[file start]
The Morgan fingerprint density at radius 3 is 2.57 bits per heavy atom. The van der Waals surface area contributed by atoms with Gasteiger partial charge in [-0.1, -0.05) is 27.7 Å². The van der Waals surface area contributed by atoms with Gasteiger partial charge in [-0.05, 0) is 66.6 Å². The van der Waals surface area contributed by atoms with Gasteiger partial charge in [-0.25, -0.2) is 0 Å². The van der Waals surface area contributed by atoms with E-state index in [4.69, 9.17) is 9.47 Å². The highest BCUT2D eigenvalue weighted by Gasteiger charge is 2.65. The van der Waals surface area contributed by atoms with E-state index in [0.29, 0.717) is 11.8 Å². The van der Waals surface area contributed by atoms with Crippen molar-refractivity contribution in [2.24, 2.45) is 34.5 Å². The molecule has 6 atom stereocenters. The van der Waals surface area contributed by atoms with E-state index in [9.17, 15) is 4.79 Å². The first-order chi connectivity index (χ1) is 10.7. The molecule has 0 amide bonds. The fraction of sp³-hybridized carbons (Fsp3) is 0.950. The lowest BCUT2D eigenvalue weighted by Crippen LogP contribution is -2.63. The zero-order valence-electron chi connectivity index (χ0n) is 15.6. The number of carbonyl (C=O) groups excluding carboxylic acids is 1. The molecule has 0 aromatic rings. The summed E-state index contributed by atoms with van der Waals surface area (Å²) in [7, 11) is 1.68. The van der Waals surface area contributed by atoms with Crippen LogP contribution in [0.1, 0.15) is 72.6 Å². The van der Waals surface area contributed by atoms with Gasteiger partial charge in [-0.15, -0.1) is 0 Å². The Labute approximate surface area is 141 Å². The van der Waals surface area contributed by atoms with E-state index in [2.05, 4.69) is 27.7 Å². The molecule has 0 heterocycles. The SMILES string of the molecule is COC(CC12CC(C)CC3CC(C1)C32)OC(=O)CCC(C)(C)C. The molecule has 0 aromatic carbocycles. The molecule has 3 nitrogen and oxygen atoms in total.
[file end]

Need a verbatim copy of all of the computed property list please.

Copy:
The Morgan fingerprint density at radius 3 is 2.57 bits per heavy atom. The van der Waals surface area contributed by atoms with Gasteiger partial charge in [-0.1, -0.05) is 27.7 Å². The van der Waals surface area contributed by atoms with Gasteiger partial charge in [-0.05, 0) is 66.6 Å². The van der Waals surface area contributed by atoms with Gasteiger partial charge in [-0.25, -0.2) is 0 Å². The van der Waals surface area contributed by atoms with E-state index in [4.69, 9.17) is 9.47 Å². The highest BCUT2D eigenvalue weighted by Gasteiger charge is 2.65. The van der Waals surface area contributed by atoms with E-state index in [0.29, 0.717) is 11.8 Å². The van der Waals surface area contributed by atoms with Crippen molar-refractivity contribution in [2.24, 2.45) is 34.5 Å². The molecule has 6 atom stereocenters. The van der Waals surface area contributed by atoms with E-state index in [9.17, 15) is 4.79 Å². The first-order chi connectivity index (χ1) is 10.7. The molecule has 0 amide bonds. The fraction of sp³-hybridized carbons (Fsp3) is 0.950. The lowest BCUT2D eigenvalue weighted by Crippen LogP contribution is -2.63. The zero-order valence-electron chi connectivity index (χ0n) is 15.6. The number of carbonyl (C=O) groups excluding carboxylic acids is 1. The molecule has 0 aromatic rings. The summed E-state index contributed by atoms with van der Waals surface area (Å²) in [7, 11) is 1.68. The van der Waals surface area contributed by atoms with Crippen LogP contribution in [0.1, 0.15) is 72.6 Å². The van der Waals surface area contributed by atoms with Gasteiger partial charge in [-0.15, -0.1) is 0 Å². The Labute approximate surface area is 141 Å². The van der Waals surface area contributed by atoms with E-state index in [2.05, 4.69) is 27.7 Å². The molecule has 0 heterocycles. The SMILES string of the molecule is COC(CC12CC(C)CC3CC(C1)C32)OC(=O)CCC(C)(C)C. The molecule has 0 aromatic carbocycles. The molecule has 3 nitrogen and oxygen atoms in total.